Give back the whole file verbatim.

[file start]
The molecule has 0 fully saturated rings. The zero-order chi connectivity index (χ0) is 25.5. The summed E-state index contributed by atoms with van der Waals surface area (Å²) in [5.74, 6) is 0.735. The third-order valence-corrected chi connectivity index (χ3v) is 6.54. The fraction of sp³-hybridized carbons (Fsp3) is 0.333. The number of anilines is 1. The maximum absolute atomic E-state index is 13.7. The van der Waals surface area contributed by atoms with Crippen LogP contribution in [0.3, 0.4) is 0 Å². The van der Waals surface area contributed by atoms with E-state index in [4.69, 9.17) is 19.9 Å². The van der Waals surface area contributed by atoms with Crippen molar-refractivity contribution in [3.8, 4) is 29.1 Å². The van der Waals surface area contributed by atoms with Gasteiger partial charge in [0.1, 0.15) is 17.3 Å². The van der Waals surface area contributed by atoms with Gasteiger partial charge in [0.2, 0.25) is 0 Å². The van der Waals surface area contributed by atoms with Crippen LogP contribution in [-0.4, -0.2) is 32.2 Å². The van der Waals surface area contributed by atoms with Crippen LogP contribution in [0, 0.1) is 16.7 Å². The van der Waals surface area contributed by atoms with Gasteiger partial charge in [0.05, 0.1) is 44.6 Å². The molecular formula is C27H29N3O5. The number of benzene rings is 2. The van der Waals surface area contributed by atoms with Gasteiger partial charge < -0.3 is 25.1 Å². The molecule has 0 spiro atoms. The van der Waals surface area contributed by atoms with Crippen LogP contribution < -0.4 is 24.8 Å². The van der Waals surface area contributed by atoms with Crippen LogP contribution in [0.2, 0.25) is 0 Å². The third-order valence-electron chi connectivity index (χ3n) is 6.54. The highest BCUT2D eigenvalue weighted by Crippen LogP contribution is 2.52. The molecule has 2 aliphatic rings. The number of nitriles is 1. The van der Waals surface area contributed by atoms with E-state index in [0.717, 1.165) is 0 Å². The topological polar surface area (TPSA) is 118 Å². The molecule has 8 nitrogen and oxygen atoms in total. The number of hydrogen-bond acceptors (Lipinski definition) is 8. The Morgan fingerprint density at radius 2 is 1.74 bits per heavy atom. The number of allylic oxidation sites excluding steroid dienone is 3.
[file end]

The molecule has 0 fully saturated rings. The zero-order chi connectivity index (χ0) is 25.5. The summed E-state index contributed by atoms with van der Waals surface area (Å²) in [5.74, 6) is 0.735. The third-order valence-corrected chi connectivity index (χ3v) is 6.54. The fraction of sp³-hybridized carbons (Fsp3) is 0.333. The number of anilines is 1. The maximum absolute atomic E-state index is 13.7. The van der Waals surface area contributed by atoms with Crippen LogP contribution in [0.3, 0.4) is 0 Å². The van der Waals surface area contributed by atoms with E-state index in [4.69, 9.17) is 19.9 Å². The van der Waals surface area contributed by atoms with Crippen molar-refractivity contribution in [3.8, 4) is 29.1 Å². The van der Waals surface area contributed by atoms with Gasteiger partial charge in [0.1, 0.15) is 17.3 Å². The van der Waals surface area contributed by atoms with Gasteiger partial charge in [0.2, 0.25) is 0 Å². The van der Waals surface area contributed by atoms with Crippen LogP contribution in [-0.4, -0.2) is 32.2 Å². The van der Waals surface area contributed by atoms with Crippen LogP contribution in [0, 0.1) is 16.7 Å². The van der Waals surface area contributed by atoms with Gasteiger partial charge in [0.05, 0.1) is 44.6 Å². The molecular formula is C27H29N3O5. The number of benzene rings is 2. The van der Waals surface area contributed by atoms with Gasteiger partial charge < -0.3 is 25.1 Å². The molecule has 0 spiro atoms. The van der Waals surface area contributed by atoms with Crippen LogP contribution < -0.4 is 24.8 Å². The van der Waals surface area contributed by atoms with Crippen LogP contribution in [0.2, 0.25) is 0 Å². The third-order valence-electron chi connectivity index (χ3n) is 6.54. The highest BCUT2D eigenvalue weighted by Crippen LogP contribution is 2.52. The molecule has 2 aliphatic rings. The number of nitriles is 1. The van der Waals surface area contributed by atoms with E-state index in [0.717, 1.165) is 0 Å². The topological polar surface area (TPSA) is 118 Å². The molecule has 8 nitrogen and oxygen atoms in total. The number of hydrogen-bond acceptors (Lipinski definition) is 8. The Morgan fingerprint density at radius 2 is 1.74 bits per heavy atom. The number of allylic oxidation sites excluding steroid dienone is 3.